Alan Wilson apparently didn’t want to get “called out” for Darla Moore treatment–sure, he’s an elected official, but one who dares not cross the powers that be–or maybe he really is as dim as he seems.

    Similarly, Chief Justice Toal knows which side of the case butters her bread (well, lately, it’s been margarine, but…)….

  18. Doug Ross

    “Doug, remember, had called the SC court decision illegitimate ”

    Where did I do that? I didn’t say anything close to that. I said a 3-2 decision means 2 of the highest ranking judges in the state saw some merit in the Haley decision. Your narrative about the situation would lead one to think it was a 5-0 decision without any merit.

    So 3-2 wins. But 3-2 means one of two things: a) it isn’t a clear cut case or b) there is politics involved in the judicial decision making process. My guess in this case is that it more of b than a. On both sides.

    And there you go again.. you expound eloquently upon the virtues and history of the three branches in theory but ignore the reality of the implementation of said system which doesn’t come close to those lofty ambitions.
    Jean Toal ain’t Solomon.

  19. Brad

    OK, whoa, hang on… I was about to say “Wow, Doug, you are really on a, uh, tear today…” I knew you were cynical, but WOW.

    And then Kathryn, an officer of the court, seems to agree (there at the last). “Butters her bread?” Really? In what sense? Explain to me the personal advantage she gains in such a ruling.

    Sorry, folks, but I’ve spent a great deal of time observing our court system, and our political system, and the rest of the world (especially the wild-and-woolly private sector that Doug likes so much), and the thing that strikes me about the judiciary is the degree to which it overcomes the HUGE human inclination toward self-interest, in the service of the law. Nothing is perfect, but this does far better than a student of human nature should expect.

    Yes, certain judges and justices, and certain courts, have a tendency to rule certain ways (compare the 4th Circuit to the 9th, for instance), but that tends to coherently follow tendencies to actually interpret the LAW in those different ways. I see little sign that personal self-interest is involved in these differences of opinion. Again, given the way humans are, the system is remarkable for the LACK of such.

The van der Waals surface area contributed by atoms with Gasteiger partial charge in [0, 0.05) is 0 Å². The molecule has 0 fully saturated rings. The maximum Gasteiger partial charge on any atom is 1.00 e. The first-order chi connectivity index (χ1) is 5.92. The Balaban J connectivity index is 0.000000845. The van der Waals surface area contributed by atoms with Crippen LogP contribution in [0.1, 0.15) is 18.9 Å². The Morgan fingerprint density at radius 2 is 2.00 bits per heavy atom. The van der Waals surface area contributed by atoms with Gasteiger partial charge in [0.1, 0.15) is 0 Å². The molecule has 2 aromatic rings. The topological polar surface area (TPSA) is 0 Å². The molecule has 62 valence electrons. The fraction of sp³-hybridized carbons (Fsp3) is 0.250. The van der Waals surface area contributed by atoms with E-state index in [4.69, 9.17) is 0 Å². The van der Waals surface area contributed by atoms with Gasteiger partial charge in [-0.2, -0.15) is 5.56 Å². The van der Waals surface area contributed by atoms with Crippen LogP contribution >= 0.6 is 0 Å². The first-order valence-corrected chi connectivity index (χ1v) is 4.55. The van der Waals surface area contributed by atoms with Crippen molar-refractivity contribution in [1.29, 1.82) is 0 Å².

When we did Power Failure (1991), I had a lot of concerns about the Court being what Doug thinks it is today — a hotbed of cronyism. Specifically, I was concerned that it was an extension of the Legislature, and its active ally in preserving the status quo. (This worry was based mainly in the fact that in SC the Legislature has too much power; in a state with a stronger executive I’d have been less concerned.) The main danger was that there was little in the way of standards to ensure that justices were NOT political hacks.

    But — largely through the efforts of Glenn McConnell, whom you will see me disparage on other occasions, but who deserves credit here — the screening process was vastly improved to raise the quality of the bench. Am I satisfied? No. I’d like to see the Legislature sharing this power with the executive, along the federal lines. (And I suspect that Glenn probably reformed the system, in part, to weaken any movement in that direction. That’s an old legislative pattern in SC — to retreat a bit to absorb the momentum for reform.) But the system is much better.

    And it is FAR better than the alternative most often proposed — direct election. That would be disastrous.

  20. Brad

    Doug, you characterized the ruling as “the biased opinions of politically appointed justices,” which is an attack on the legitimacy of the Court. You placed it lower than popular opinion, which when you’re talking about an institution such as the court, is pretty much delegitimization.

  21. Brad

    But I’m glad you clarified. I’m glad you defended the minority opinion as being the views of two of “the highest ranking judges in the state.” That’s the way I view it, too. I see merit in the minority opinion, and respect the minority just as I do the majority. I do not dismiss the minority as “the biased opinions of politically appointed justices.” But of those two respectable views, I think the majority one was right.